You're right, I shouldn't have noted the cost as it's not really relevant and I don't resent spending money on her. In my mind it was just to point out what a waste of money it was to have such a bad night--again reenforcing we shouldn't have gone.
I also should point out she has been picking up a lot of the bills post-DDay as an olive branch to me--she knows I'm hurt about all the money she spent on AP. So yea, no issue with the cost at all, in terms of our relationship.
Your wife is a human being under enormous stress. The stress is of her own making, but if you think that makes it easier to manage, I can tell you from experience that it does not. She handled things imperfectly. You both did. It won't be the last time, either. The dynamic between you is fucked up and needs to be torn down to its foundations. If you can't tolerate that, then divorce really is your best option.
You're a WW, so I understand you defending my wife as you relate to her situation. But your reframing and twisting of reality doesn't actually change anything. My wife did a horrible thing, so squaring it away as we're both imperfect beings is incredibly hollow. Us both making mistakes in our handling of June 2 doesn't leave us with a clean slate--her mistakes that night were more grievous. But that's ok. I don't need everything to be balanced; I am still here because I want to support my wife and achieve an outcome we can both be happy and proud of. But those mistakes are tallying up and taking our marriage in a doomed direction--she has to recognize it and address it immediately.
You seem to be under the impression that therapy is taking your wife in for a tune up. You bring her in, the CT tells her she's a piece of shit, she realizes that her perspective is entirely wrong, and she hopefully mends her ways.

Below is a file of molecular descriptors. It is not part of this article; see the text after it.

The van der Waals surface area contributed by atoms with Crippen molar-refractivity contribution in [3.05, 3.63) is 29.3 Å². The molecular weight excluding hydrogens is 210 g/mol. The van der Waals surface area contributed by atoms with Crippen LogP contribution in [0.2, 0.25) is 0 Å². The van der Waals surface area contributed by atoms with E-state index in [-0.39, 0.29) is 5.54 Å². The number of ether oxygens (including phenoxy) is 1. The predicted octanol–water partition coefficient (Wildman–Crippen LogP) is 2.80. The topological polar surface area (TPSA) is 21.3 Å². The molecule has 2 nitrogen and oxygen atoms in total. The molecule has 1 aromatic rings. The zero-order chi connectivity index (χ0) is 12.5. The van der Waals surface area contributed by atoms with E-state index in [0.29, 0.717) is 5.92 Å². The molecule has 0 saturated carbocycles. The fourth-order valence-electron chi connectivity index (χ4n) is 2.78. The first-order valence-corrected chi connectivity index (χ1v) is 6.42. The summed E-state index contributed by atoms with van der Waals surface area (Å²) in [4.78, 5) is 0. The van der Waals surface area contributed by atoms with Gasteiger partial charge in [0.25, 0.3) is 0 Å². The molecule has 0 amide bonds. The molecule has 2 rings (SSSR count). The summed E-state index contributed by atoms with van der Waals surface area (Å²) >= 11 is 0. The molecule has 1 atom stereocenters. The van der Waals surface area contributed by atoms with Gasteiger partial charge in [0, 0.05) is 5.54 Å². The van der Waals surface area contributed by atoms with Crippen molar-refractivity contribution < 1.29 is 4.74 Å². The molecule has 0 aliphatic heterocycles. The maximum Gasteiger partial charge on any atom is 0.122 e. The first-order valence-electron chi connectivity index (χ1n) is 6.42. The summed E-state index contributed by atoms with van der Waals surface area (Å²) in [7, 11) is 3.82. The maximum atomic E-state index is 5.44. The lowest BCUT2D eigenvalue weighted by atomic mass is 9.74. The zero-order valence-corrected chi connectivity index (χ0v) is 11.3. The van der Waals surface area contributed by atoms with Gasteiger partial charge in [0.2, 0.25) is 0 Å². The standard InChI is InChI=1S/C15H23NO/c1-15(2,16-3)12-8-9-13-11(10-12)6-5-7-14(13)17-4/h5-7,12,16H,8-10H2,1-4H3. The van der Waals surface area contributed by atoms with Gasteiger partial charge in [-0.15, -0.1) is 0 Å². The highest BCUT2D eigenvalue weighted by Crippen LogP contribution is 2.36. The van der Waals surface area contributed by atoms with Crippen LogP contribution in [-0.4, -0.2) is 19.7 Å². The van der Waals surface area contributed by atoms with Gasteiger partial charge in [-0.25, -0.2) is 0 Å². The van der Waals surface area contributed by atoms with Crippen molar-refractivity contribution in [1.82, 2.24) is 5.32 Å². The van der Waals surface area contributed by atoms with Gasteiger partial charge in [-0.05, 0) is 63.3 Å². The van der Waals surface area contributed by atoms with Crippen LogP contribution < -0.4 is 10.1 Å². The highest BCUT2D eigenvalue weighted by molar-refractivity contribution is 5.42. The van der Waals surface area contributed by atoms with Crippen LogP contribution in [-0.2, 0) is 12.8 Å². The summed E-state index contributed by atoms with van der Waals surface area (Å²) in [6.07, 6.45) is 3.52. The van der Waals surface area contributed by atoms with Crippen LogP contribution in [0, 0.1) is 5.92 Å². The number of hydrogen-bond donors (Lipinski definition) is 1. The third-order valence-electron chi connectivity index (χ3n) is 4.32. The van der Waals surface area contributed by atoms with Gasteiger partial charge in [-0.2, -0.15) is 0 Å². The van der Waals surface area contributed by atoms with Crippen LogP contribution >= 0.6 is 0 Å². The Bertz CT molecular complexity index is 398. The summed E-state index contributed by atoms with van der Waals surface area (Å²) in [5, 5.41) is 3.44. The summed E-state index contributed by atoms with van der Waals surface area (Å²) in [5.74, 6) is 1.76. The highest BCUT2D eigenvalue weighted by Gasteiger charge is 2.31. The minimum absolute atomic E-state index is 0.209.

You're right. I do feel that way. If me, the CT and her fired IC and her current IC can't get the message through, I guess that's that.
Challenges to abusive language directed at her by your support group, one that you are pressing her to join, are "valueless and ignorant" because they don't fit that paradigm.
IMO, the only mistake the CT made was backing down. She's not there to enable your WW, but she's also not there as your mouthpiece. Your IC is for you. Her IC is for her. Your CT is for both of you, on behalf of the marriage, which is why most people here advise against CT this early on. After all, you're not trying to save your marriage; you're trying to assess whether you even want to try to save it. That's fine, it's exactly where you should be at this stage, but it makes CT a useless exercise. If you're going to have it, you should expect that sometimes, she's going to agree with your wife. If you can intimidate her into backing down, she's not going to be very effective.
The CT backed down because she was wrong. It had nothing to do with our marriage--she was wrong because she was allowing her feelings on how a word made her feel derail a conversation in the session. I was ok with all of it--I enjoyed the conflict.
This is a common misperception about the Wayward forum too, btw. Yes, we call out fellow WS out on our bullshit, but we do not exist to force recalcitrant WS into the mold their BS would like. We exist to help each other heal and make better choices. If you send your WW there, prepare for her to hear viewpoints that do not align with your own.
You--who I find bizarrely disingenuous throughout much of your post--could be her one and sole mentor on this site and I'd still be ok with her posting here. I do not fear opinions, perspectives or information. What will be will be.
I also should add, I know nothing about your personal situation--the details of your affair or how things turned out for you. I hope you don't find my responses offensive or dismissive--I enjoyed reading your post as it pushed me out of my comfort zone and forced me to analyze my perception of events the other night. Ultimately, I think your tone is off, not mine, but it's likely valuable nonetheless.
[This message edited by Drstrangelove at 6:11 PM, Saturday, June 4th]